Alarming habitat survey ‘should be a wake-up call’

ONE OF Guernsey’s most biodiverse habitats is now extinct, an alarming survey has found.

Biodiversity education officer Julia Henney. (Picture by Peter Frankland, 26044838)
Biodiversity education officer Julia Henney. (Picture by Peter Frankland, 26044838)

In the Habitat Survey Report for 2018, unimproved grassland is now completely absent.

Biodiversity education officer Julia Henney described the report as stark, concerning and alarming.

‘For some habitats, new conservation measures cannot come soon enough,’ she said.

‘With 90% of our species-rich dry grasslands having disappeared, we are on the brink of losing it from our island and potentially the species it supports.’

In the previous survey from 2010, a total of 2.05 hectares of unimproved grassland was identified across the island.

This represents prehistoric grasslands and much of the agricultural land on Guernsey before fertilisers were used.

‘Unimproved grassland is about the diversity of plants, indicative of the insects and birds and small mammals that they support,’ said Miss Henney.

This grassland type would have dominated Guernsey’s landscape for hundreds of years and would have been managed by annual hay cutting or have been grazed by cow herds.

Semi-improved grassland, which supports a mix of floral and grassland species, has also decreased by 90% since 1999.

Miss Henney said the results were stark and concerning.

‘The decline in natural habitats is likely to indicate an associated decline in Guernsey’s biodiversity,’ she said.

‘Many of the losses identified are due to changes in land management, which illustrates that our natural land does need managing – simply designating nature reserves is not enough.’

She hoped the results of this report would be the wake-up call the island needs to turn the tide on the decline of important island habitats.

‘I hope that these alarming results can mark a turning point, at which we see an increased investment in nature conservation and the introduction of policies and strategies which focus on protecting our natural world.’

The report said decline in unimproved and semi-improved grassland was due to lack of balanced management where areas have either been abandoned and succeeded to scrub [dominated by shrubs] or managed too intensively and converted to ‘improved grassland’ types.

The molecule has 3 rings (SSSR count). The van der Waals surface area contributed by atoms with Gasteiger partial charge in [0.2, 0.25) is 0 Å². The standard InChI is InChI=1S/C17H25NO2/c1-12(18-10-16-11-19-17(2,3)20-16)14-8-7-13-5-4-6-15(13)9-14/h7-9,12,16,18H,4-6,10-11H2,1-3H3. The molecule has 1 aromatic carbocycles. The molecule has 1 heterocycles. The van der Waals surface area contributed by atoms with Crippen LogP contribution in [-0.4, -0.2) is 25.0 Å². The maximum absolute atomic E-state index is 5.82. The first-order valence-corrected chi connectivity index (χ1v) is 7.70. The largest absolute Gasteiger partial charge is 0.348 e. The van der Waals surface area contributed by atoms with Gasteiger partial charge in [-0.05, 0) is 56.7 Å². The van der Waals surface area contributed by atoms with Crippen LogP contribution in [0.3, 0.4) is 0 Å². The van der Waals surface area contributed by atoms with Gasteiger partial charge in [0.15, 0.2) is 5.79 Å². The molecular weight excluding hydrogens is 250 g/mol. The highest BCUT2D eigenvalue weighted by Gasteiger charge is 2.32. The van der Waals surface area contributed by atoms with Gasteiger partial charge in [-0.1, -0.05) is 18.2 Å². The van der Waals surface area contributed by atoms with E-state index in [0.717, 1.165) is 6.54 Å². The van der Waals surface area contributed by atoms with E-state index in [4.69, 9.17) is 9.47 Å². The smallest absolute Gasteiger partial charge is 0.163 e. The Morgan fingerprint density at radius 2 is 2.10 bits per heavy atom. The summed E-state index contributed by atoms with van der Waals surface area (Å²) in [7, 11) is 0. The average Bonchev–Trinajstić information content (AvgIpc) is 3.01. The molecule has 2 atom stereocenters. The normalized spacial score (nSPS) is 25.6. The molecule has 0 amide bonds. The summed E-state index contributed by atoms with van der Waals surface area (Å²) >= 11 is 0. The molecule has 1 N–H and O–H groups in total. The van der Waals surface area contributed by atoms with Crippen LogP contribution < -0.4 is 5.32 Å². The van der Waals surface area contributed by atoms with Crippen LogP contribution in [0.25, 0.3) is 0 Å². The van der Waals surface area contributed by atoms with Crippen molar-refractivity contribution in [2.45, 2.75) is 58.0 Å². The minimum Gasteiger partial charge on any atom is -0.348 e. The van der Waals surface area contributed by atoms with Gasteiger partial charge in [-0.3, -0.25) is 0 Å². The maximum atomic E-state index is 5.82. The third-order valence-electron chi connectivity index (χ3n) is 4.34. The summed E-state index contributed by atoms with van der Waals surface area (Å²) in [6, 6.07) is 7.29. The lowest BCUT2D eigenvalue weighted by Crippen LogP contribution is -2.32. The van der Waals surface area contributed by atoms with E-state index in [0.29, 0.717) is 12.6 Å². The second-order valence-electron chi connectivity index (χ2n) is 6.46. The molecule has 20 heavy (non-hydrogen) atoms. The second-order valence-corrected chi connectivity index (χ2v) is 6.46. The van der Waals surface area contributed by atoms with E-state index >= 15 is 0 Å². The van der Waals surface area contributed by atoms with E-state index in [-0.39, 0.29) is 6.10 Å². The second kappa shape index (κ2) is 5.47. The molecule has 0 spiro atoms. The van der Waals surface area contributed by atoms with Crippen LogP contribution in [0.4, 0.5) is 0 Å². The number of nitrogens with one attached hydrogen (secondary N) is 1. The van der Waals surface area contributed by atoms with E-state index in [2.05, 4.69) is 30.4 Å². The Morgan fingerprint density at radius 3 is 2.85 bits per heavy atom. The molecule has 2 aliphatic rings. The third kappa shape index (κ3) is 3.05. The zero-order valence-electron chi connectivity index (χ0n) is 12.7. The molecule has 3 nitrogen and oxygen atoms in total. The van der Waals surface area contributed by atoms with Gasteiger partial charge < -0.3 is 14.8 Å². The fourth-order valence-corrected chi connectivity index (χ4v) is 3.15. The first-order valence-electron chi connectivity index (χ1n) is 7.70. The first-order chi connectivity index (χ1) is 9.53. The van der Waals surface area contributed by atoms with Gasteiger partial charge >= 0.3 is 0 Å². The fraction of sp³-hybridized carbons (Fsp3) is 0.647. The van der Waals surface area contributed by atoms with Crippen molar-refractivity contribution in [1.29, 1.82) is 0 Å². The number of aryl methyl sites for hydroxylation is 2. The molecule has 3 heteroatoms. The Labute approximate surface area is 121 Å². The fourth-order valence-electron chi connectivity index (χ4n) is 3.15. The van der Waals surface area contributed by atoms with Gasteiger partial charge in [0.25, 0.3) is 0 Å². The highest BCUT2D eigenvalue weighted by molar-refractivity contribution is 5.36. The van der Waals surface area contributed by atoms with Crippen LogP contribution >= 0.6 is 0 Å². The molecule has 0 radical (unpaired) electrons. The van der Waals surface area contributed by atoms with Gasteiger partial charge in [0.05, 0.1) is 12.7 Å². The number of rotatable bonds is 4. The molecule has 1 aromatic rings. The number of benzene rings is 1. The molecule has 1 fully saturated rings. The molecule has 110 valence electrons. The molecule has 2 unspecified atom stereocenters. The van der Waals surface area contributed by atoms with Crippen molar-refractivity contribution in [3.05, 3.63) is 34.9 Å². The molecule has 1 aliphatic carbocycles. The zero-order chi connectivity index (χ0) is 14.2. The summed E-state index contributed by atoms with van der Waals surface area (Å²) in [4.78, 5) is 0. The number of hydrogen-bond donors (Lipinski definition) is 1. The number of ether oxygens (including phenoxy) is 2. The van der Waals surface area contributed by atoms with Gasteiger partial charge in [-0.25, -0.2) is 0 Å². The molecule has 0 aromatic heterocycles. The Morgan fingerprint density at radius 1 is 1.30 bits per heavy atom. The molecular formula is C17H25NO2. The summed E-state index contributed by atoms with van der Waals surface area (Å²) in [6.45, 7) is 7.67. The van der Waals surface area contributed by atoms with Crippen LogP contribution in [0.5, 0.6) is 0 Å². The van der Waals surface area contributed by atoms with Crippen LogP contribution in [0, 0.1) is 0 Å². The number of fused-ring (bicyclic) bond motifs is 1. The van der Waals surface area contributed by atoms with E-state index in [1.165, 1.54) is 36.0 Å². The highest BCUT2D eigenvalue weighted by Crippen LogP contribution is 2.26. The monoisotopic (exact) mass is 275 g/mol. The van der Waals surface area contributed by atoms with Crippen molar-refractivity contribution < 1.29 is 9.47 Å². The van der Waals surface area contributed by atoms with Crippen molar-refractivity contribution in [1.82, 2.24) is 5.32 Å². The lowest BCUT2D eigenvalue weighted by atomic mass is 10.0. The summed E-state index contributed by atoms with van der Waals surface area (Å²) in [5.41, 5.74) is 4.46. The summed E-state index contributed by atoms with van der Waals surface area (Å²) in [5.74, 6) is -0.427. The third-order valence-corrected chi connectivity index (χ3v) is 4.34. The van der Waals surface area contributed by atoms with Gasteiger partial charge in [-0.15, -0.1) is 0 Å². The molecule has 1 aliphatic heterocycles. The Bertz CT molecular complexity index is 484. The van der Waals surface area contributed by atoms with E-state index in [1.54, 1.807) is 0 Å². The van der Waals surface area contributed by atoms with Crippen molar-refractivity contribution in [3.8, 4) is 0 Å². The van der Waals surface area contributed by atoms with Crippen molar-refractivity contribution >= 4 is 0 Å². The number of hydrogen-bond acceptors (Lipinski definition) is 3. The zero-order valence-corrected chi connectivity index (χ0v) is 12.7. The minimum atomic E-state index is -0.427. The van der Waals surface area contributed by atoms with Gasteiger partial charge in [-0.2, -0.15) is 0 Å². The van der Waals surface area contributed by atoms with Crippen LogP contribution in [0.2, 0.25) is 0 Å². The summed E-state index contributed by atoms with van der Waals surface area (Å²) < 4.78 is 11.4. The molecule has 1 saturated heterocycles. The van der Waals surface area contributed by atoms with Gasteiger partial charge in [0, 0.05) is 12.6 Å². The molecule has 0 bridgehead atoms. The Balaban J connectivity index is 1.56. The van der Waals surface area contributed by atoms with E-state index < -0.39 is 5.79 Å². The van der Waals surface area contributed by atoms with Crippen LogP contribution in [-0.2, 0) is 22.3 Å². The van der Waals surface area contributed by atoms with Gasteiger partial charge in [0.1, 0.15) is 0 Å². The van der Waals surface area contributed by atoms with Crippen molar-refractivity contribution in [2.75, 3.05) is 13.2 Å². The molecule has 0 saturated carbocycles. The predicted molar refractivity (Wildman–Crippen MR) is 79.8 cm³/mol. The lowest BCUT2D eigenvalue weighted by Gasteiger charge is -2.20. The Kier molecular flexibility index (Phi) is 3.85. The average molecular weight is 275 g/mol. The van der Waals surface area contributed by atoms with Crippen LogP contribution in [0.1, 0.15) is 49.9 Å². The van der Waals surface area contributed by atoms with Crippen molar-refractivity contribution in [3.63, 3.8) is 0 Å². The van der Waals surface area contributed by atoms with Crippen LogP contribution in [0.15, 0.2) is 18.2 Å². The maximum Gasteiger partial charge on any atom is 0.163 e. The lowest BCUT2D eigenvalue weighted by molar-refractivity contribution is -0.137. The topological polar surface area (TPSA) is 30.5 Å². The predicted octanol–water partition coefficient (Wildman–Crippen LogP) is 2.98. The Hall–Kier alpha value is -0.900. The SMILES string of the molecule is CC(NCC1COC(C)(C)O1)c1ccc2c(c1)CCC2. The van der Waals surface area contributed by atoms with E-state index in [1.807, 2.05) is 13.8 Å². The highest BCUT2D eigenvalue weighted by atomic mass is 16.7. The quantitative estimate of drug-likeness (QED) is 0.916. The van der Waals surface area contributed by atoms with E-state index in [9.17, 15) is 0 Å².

Miss Henney said it is possible for unimproved grassland to return, but only if it was allowed to happen.

‘New conservation strategies and changes in grassland management will be required to protect remaining rich grasslands and restore those already damaged,’ she said.

Dense scrub habitat increased from 319 hectares in 2010 to 385 hectares in 2018. Often this habitat takes over from others that support more wildlife and so species previously in that area may no longer be supported.

The report advised that scrub be cleared and additional management initiatives implemented.

Woodland has also increased from 380 hectares 10 years ago to 498 hectares last year.

Although this is partly positive, and an increase in woodland means more carbon storage, loss of biodiversity may have occurred where woodland has developed from species-rich unimproved or semi-improved grasslands.

The survey of Guernsey, Lihou, Herm and Jethou was conducted in spring and summer of last year in compliance with the States of Guernsey Biodiversity Strategy and on behalf of the States’ Agriculture, Countryside and Land Management services.

It aimed to establish changes in habitat since the surveys of 1999 and 2010.

. The survey report can be found at and a digital map will be available by the end of October at

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